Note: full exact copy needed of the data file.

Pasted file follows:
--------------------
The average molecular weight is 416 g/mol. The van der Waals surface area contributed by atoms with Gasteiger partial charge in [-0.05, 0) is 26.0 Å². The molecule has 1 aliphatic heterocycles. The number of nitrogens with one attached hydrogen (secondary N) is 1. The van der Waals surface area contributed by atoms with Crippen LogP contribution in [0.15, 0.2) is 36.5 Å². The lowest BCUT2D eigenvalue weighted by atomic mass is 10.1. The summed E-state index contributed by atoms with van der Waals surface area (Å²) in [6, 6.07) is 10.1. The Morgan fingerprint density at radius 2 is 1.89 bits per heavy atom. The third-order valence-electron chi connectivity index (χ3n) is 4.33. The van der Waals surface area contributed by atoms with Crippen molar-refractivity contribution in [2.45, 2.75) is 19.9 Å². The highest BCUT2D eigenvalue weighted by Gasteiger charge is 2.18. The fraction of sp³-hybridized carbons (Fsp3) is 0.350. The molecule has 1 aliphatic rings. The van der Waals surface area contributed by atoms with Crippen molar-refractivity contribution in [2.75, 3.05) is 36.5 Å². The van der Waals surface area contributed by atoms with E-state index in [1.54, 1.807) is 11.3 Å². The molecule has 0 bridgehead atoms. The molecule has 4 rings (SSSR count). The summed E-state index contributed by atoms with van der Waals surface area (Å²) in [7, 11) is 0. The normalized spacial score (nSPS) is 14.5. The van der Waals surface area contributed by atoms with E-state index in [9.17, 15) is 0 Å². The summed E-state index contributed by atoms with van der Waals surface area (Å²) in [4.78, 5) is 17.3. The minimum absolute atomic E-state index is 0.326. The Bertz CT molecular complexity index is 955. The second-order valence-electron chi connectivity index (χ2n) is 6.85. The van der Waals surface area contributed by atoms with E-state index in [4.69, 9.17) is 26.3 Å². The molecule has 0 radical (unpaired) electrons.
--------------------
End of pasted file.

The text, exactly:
The average molecular weight is 416 g/mol. The van der Waals surface area contributed by atoms with Gasteiger partial charge in [-0.05, 0) is 26.0 Å². The molecule has 1 aliphatic heterocycles. The number of nitrogens with one attached hydrogen (secondary N) is 1. The van der Waals surface area contributed by atoms with Crippen LogP contribution in [0.15, 0.2) is 36.5 Å². The lowest BCUT2D eigenvalue weighted by atomic mass is 10.1. The summed E-state index contributed by atoms with van der Waals surface area (Å²) in [6, 6.07) is 10.1. The Morgan fingerprint density at radius 2 is 1.89 bits per heavy atom. The third-order valence-electron chi connectivity index (χ3n) is 4.33. The van der Waals surface area contributed by atoms with Crippen molar-refractivity contribution in [2.45, 2.75) is 19.9 Å². The highest BCUT2D eigenvalue weighted by Gasteiger charge is 2.18. The fraction of sp³-hybridized carbons (Fsp3) is 0.350. The molecule has 1 aliphatic rings. The van der Waals surface area contributed by atoms with Crippen molar-refractivity contribution in [2.75, 3.05) is 36.5 Å². The van der Waals surface area contributed by atoms with E-state index in [1.54, 1.807) is 11.3 Å². The molecule has 0 bridgehead atoms. The molecule has 4 rings (SSSR count). The summed E-state index contributed by atoms with van der Waals surface area (Å²) in [7, 11) is 0. The normalized spacial score (nSPS) is 14.5. The van der Waals surface area contributed by atoms with E-state index in [9.17, 15) is 0 Å². The summed E-state index contributed by atoms with van der Waals surface area (Å²) in [4.78, 5) is 17.3. The minimum absolute atomic E-state index is 0.326. The Bertz CT molecular complexity index is 955. The second-order valence-electron chi connectivity index (χ2n) is 6.85. The van der Waals surface area contributed by atoms with E-state index in [4.69, 9.17) is 26.3 Å². The molecule has 0 radical (unpaired) electrons.